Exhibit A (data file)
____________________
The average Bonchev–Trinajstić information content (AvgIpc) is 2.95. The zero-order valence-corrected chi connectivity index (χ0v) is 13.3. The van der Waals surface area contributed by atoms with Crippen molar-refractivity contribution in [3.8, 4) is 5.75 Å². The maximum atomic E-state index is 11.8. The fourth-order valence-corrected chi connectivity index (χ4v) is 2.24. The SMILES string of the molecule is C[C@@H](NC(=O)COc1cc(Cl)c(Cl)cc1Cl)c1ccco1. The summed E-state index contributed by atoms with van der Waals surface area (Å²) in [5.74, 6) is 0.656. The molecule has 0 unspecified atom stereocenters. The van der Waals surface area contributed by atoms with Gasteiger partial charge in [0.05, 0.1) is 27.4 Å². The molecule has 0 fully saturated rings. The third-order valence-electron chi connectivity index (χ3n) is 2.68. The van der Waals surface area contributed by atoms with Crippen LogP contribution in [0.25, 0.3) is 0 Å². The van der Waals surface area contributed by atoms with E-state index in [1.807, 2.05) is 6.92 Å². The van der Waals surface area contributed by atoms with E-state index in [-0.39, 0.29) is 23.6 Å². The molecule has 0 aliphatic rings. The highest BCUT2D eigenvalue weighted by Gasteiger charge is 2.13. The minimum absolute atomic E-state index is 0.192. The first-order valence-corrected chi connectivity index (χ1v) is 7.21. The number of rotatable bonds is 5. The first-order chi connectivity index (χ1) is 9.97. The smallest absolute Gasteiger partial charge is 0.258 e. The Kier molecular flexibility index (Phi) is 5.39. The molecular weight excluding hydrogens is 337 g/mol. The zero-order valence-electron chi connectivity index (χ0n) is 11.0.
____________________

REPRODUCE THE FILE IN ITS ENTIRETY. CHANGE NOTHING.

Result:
The average Bonchev–Trinajstić information content (AvgIpc) is 2.95. The zero-order valence-corrected chi connectivity index (χ0v) is 13.3. The van der Waals surface area contributed by atoms with Crippen molar-refractivity contribution in [3.8, 4) is 5.75 Å². The maximum atomic E-state index is 11.8. The fourth-order valence-corrected chi connectivity index (χ4v) is 2.24. The SMILES string of the molecule is C[C@@H](NC(=O)COc1cc(Cl)c(Cl)cc1Cl)c1ccco1. The summed E-state index contributed by atoms with van der Waals surface area (Å²) in [5.74, 6) is 0.656. The molecule has 0 unspecified atom stereocenters. The van der Waals surface area contributed by atoms with Gasteiger partial charge in [0.05, 0.1) is 27.4 Å². The molecule has 0 fully saturated rings. The third-order valence-electron chi connectivity index (χ3n) is 2.68. The van der Waals surface area contributed by atoms with Crippen LogP contribution in [0.25, 0.3) is 0 Å². The van der Waals surface area contributed by atoms with E-state index in [1.807, 2.05) is 6.92 Å². The van der Waals surface area contributed by atoms with E-state index in [-0.39, 0.29) is 23.6 Å². The molecule has 0 aliphatic rings. The highest BCUT2D eigenvalue weighted by Gasteiger charge is 2.13. The minimum absolute atomic E-state index is 0.192. The first-order valence-corrected chi connectivity index (χ1v) is 7.21. The number of rotatable bonds is 5. The first-order chi connectivity index (χ1) is 9.97. The smallest absolute Gasteiger partial charge is 0.258 e. The Kier molecular flexibility index (Phi) is 5.39. The molecular weight excluding hydrogens is 337 g/mol. The zero-order valence-electron chi connectivity index (χ0n) is 11.0.